Aiming Higher and making sure disabled children’s voice is heard

This week I attended and opened the annual Aiming Higher Conference in Wadebridge. It was great to see so many parents, carers and professionals making the time to attend. Over the years this conference has provided parents and professionals with an opportunity to come together and discuss how we will improve services for disabled children, young people and their families.

Sadly, over the last few years, our discussions have been over-shadowed by the scale of government cuts to public services. To put it in perspective, this is a cut of £45m since 2011 or one-third of the budget cut to the Children’s Services budget at Cornwall Council. This is why it is all the more important to find solutions together.

Genuine partnership working can be difficult to achieve because it requires mutual respect and trust as well as a solution-focused approach to the challenges and problems we are facing. I believe that we are fortunate in Cornwall that there has been a strong tradition of co-production to innovate service design and delivery. Comments from parents at last year’s conference said that they wanted to work in partnership, not just at the margin but to be fully engaged in some of the more difficult areas of service design. The conference is also a time for reflecting and celebrating what has been jointly achieved through partnership working between parents and professionals.

There are some examples of what has worked well and we need to listen to what does not work well. We also need to welcome the national recognition for Cornwall on how improvements can be made through co-production – even in the most challenging context of cuts to local government children’s services.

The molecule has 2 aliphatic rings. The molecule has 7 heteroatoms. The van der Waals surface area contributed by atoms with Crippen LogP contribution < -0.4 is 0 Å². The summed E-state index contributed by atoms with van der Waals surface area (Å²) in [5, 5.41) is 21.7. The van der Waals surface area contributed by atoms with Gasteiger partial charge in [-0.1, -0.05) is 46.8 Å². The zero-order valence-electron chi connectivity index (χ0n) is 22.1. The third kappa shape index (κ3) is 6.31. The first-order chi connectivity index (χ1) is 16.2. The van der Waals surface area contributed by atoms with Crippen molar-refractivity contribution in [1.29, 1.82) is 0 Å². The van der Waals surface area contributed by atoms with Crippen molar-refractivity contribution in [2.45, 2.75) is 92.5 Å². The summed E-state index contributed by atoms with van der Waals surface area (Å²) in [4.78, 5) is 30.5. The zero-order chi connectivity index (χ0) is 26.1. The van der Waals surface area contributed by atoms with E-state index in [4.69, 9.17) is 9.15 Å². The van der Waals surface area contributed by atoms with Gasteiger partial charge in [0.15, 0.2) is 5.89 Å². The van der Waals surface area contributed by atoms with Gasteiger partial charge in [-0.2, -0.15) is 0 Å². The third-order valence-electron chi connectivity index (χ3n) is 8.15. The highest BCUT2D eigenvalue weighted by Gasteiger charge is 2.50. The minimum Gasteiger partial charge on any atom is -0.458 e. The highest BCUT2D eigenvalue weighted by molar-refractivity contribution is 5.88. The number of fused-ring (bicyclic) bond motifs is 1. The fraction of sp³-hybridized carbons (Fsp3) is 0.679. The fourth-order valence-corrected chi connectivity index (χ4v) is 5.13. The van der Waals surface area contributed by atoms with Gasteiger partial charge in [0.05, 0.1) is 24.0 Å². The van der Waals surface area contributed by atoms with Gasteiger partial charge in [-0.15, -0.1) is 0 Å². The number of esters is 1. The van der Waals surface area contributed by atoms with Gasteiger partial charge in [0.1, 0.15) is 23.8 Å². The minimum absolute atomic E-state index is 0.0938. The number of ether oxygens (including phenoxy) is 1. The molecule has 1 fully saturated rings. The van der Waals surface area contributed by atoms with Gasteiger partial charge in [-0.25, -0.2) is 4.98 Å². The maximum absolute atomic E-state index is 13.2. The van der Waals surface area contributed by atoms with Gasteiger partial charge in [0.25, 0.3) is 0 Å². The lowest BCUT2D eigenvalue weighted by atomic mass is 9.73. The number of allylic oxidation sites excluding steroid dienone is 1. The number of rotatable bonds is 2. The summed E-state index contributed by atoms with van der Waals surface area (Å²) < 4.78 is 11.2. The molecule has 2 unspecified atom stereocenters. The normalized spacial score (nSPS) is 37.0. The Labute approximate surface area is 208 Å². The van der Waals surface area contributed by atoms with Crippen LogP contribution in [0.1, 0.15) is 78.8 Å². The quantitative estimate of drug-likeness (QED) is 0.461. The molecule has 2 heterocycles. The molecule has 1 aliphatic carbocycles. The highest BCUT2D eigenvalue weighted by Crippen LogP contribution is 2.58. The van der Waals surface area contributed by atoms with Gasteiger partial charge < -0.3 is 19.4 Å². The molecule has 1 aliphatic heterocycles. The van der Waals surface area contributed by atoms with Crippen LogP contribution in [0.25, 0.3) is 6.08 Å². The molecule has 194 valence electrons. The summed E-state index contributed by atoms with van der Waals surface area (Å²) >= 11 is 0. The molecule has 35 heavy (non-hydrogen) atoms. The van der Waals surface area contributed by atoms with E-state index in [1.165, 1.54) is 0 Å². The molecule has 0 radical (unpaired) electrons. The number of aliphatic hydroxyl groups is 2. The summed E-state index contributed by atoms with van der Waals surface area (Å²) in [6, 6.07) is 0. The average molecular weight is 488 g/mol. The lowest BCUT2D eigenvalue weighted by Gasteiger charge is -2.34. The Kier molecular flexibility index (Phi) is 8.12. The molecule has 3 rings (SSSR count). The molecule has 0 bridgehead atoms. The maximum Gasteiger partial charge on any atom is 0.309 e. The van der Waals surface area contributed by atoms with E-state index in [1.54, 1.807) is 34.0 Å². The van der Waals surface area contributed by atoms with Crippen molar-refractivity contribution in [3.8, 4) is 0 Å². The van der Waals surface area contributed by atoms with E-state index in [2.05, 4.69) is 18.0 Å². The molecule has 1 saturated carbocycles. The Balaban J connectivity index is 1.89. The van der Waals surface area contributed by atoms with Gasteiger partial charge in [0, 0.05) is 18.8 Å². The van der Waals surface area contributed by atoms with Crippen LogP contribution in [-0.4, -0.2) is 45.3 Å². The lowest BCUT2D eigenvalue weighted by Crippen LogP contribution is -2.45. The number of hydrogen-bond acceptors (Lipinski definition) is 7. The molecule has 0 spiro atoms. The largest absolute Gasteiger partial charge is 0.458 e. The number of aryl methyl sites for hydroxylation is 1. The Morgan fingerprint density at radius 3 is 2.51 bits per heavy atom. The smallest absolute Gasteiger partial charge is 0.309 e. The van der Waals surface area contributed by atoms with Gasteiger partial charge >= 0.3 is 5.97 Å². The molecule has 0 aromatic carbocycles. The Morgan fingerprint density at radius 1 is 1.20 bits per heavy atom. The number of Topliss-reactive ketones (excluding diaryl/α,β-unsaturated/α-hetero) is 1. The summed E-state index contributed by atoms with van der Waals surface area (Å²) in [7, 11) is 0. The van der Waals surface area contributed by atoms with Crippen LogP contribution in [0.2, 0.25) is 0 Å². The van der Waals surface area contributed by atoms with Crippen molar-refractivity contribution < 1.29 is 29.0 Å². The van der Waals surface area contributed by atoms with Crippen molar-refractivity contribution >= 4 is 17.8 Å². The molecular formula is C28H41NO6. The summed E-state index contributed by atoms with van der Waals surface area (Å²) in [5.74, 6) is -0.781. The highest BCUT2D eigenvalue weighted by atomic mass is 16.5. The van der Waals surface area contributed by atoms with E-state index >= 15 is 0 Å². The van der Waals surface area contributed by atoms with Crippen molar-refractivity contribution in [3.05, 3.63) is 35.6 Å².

It is very important to look to the future, and to spend time asking ourselves; what services will be needed for disabled children, young people and their families in Cornwall over the next 5 or 10 years?

I put several questions to those in attendance. These were:

  • Do we have a shared understanding of the need?
  • Do we have an agreed set of outcomes we want to achieve for disabled children in Cornwall?
  • Do we agree what works and what does not work, and;
  • How are we going to balance an increase in demand, with further cuts in funding and an increase in individual expectations?

One thing for sure is we are going to have to do things differently. We will have to explore together those areas that will need to change. And most importantly, we will have to discuss how we can continue to work together to make the best use of limited resources.

This is why the experience, views and ideas from parents and Carters will help shape services for Disabled Children in Cornwall. We must together, truly aim higher for disabled children in Cornwall.

Part of the conference were heard from various keynote speakers. It was good to hear from Amanda Harvey from the Council of Disabled Children giving the national context.

We also heard from an inspirational young speaker called Molly Watt. Molly is registered visually impaired and deaf. She explained the difficulties in her educational journey and how she overcame them. From these experiences she set up her own company, The Molly Watt Trust to help raise awareness of Ushers Syndrome. Molly advises how government and companies make their services more accessible. Please have a look at her website HERE. She had a standing ovation from the audience on completion of her talk.

It is also not often you go to a conference and are handed a plastic water-proof cape. This meant I was going to get wet. However, I was more than willing to get wet and was honoured to be part of the Get Out There Act play (GOT Act). This play highlighted the journey of the group from where it started to where it is now. I have blogged about this fantastic group before. You can see their great work HERE. It was a great performance with a important message, made the audience laugh.

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